Brave birds run around racetrack to teach us about dinosaurs

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In a search to learn how two-legged dinosaurs moved, scientists watched their descendants, the birds, run on a racetrack. After all, chickens were once carnivorous dinosaurs that lurked the Earth in giant drumsticks.
For all the movies that show dinosaurs chasing humans, we do not really know much about what a walking or running dinosaur was like. Footprints and fossils, for example, can not tell us if a dino walked or strutted. "They are static records of an animal or its movement," says Peter Bishop, a scientist at the Queensland Museum. For the movement, he says: "That's when you have to study the animals that live today."
Only that there are no longer dinosaurs wandering around. So Bishop and his colleagues turned to the next best option: the birds, the only surviving descendants of two-legged dinos called theropods. Bishop and his colleagues gathered a dozen species, from quail and cute turkeys to long-legged ostriches and emus. Then they sent the birds to walk and run along a racetrack.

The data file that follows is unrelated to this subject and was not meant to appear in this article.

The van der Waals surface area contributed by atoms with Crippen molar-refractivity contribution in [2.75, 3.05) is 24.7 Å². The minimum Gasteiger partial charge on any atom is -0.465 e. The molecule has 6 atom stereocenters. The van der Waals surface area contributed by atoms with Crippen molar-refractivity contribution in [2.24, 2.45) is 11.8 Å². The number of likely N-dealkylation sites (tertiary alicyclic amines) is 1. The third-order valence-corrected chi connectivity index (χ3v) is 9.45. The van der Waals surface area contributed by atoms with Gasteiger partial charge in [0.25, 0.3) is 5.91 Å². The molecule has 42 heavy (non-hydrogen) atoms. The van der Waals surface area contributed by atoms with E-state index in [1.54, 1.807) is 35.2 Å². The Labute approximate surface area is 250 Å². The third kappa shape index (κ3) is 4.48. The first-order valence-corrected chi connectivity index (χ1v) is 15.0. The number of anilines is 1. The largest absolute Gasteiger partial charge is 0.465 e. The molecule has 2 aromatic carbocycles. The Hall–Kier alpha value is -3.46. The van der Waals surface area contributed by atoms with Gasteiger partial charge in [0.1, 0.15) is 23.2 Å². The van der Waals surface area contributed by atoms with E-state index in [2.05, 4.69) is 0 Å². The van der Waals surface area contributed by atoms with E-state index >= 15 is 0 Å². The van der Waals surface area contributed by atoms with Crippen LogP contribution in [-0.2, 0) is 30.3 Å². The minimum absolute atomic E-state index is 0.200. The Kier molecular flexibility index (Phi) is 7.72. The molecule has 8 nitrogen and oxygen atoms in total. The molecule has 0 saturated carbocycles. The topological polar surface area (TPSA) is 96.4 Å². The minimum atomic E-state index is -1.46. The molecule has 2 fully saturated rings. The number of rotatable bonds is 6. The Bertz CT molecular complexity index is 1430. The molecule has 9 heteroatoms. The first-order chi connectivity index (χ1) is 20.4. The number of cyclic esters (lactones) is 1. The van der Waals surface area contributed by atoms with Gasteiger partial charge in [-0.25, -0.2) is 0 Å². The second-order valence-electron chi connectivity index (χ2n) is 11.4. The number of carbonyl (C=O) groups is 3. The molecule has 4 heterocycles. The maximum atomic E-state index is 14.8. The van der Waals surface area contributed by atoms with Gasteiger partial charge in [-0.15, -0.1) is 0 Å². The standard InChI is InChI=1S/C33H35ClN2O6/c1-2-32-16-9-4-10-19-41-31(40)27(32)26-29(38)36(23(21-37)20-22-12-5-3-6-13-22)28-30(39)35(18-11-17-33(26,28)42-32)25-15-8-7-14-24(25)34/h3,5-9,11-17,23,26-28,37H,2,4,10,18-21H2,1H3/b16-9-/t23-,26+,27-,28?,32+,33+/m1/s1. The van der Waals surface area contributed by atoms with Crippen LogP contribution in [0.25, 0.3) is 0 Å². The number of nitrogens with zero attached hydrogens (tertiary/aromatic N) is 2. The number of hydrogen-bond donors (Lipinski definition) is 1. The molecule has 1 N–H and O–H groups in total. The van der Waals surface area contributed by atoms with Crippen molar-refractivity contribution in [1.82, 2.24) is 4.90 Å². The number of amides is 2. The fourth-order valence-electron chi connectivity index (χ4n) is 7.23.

Video: Peter Bishop / Queensland Museum and Christofer Clemente / University of the Sunshine Coast

The researchers filmed the birds with a two-camera configuration similar to the motion capture technology used for movies. They recorded measurements in 3D, such as how tall the hips of the birds moved during each stride, and reported them on Wednesday in the journal PLOS ONE. The tracks were also equipped with special platforms, so the team could measure the strength of their steps.
These measures helped the research team to develop models that use the size and speed of the bird to predict the key aspects of its movement, such as the length of the stride and the general bounce. They discovered that body size has a great influence on how birds moved – and, probably, their ancestors of dinosaurs – says Bishop. Smaller birds scurry in a crouched position, and the legs of larger birds extend to create a more upright posture.
The ultimate goal is to use these equations in dinosaurs as well, but they are still in progress. So Bishop has not received any phone calls from Steven Spielberg yet, he says. "But I'm waiting for the phone."
Bishop speculates that a T. rex was probably not a very elegant runner. "Like a big turkey or an ostrich, it just moves with a lot more effort," says Bishop. "At the end of the day, he's trying to move basically the size of an elephant on two legs instead of four." Somehow, imagining a T. rex as a heavy turkey with teeth does not make it any less terrifying.


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